Community Media: Selected Clippings – 08/24/07

Legislation would restore radio’s community presence
Today’s Topic: Tuning in and out on radio
Editorial: Tennessean

With television and the Internet dominating communication systems these days, the power of radio is often overlooked.  And we’re not talking about the wattage, but the potential to affect people’s lives.

Small, low-power radio stations can serve a variety of roles that larger media cannot, such as keeping the community informed about emergencies and neighborhood school closings. They can also reflect the diversity of their community in ways that corporate-owned radio stations do not.

Yet, low-power FM is locked in a battle for survival. The Telecommunications Act of 1996 led to consolidation of radio stations to such an extent that, in 2000, the Federal Communications Commission told Congress there was too much consolidation and community radio was endangered.

With lawmakers poised to act, corporate radio owners and National Public Radio complained that low-power stations would interfere with their signals. As a result, Congress restricted the FCC to issuing licenses for low-power stations only in rural areas.

The FCC ordered an independent study in 2002, which found that low-power stations would cause no significant signal interference, but the restrictions have been allowed to stand because of the influence of corporate radio. Only 800 licenses, all in rural areas, have been issued since 2000, though thousands of groups have expressed interest.

Now is the time to act. In June, Sens. John McCain, R-Ariz., and Maria Cantwell, D-Wash., introduced the Local Community Radio Act of 2007, which seeks to remove those restrictions, while keeping in place a grievance process for large radio stations that believe they are harmed by signal interference. If it passes into law, educational groups, churches, nonprofits and municipal governments around the country are hoping to launch new radio stations that serve their local area.   —>

Local issues shouldn’t be shut out in process
by Ginny Welsh

Do you want to be on the radio? Know a great local band, or a story that Nashville needs to hear? Wish you could interview the famous and infamous alike?  You can be — at Radio Free Nashville (RFN), one of the few community radio stations to sign on under the FCC’s low- power FM (LPFM) radio service. Broadcasting with 100 watts from a hill overlooking Pasquo, Tenn., RFN is what local radio should be.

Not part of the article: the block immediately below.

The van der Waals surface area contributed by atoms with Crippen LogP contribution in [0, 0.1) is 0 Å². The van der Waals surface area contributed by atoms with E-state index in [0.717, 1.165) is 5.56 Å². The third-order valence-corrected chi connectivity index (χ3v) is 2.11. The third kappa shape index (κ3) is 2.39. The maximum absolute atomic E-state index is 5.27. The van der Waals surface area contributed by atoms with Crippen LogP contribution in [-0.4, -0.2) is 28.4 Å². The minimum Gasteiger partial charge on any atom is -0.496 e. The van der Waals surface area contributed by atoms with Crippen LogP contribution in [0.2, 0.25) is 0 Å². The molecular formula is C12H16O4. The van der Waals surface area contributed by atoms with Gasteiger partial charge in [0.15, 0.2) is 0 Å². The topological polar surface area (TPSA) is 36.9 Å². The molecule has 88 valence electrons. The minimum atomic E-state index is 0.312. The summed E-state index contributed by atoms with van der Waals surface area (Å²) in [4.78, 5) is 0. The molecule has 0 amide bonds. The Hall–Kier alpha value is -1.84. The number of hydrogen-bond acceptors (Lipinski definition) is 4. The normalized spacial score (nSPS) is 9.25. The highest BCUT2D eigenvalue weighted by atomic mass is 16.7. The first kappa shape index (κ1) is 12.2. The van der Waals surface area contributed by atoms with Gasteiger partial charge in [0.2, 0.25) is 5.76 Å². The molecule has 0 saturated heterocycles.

RFN signed on in April 2005. Since then, we’ve trained more than 150 community programmers, had our student broadcasting course added to the curricula of area high schools, and had original programs syndicated around the country.   —>

Congress should help unique local stations
by Joseph Torres

You used to be able to drive cross-country and hear different sounds at every stop: classic country in Nashville, soul music in Memphis, zydeco in New Orleans, Tejano in Corpus Christi. Now you can go coast-to-coast and hear the same 15 songs in heavy rotation the whole way. It all sounds the same.

Runaway consolidation has virtually wiped out local music, culture and news on the radio dial. Companies like Clear Channel and Cumulus have swallowed up thousands of stations and piped in cookie-cutter content and canned playlists. Fewer stations employ reporters to cover local news, and fewer local artists are making it on the air.

That’s the bad news. The good news is that we have an opportunity to reclaim a portion of the radio airwaves for local communities.  Congress is now considering legislation — the bipartisan Local Community Radio Act — that would create thousands of new low-power FM (LPFM) stations. These 100-watt stations are operated by nonprofit, church, civic and civil rights groups and broadcast over a radius of three to five miles.   —>

Cable company in regulatory no man’s land, SoCal city charges in lawsuit
by Fred Pilot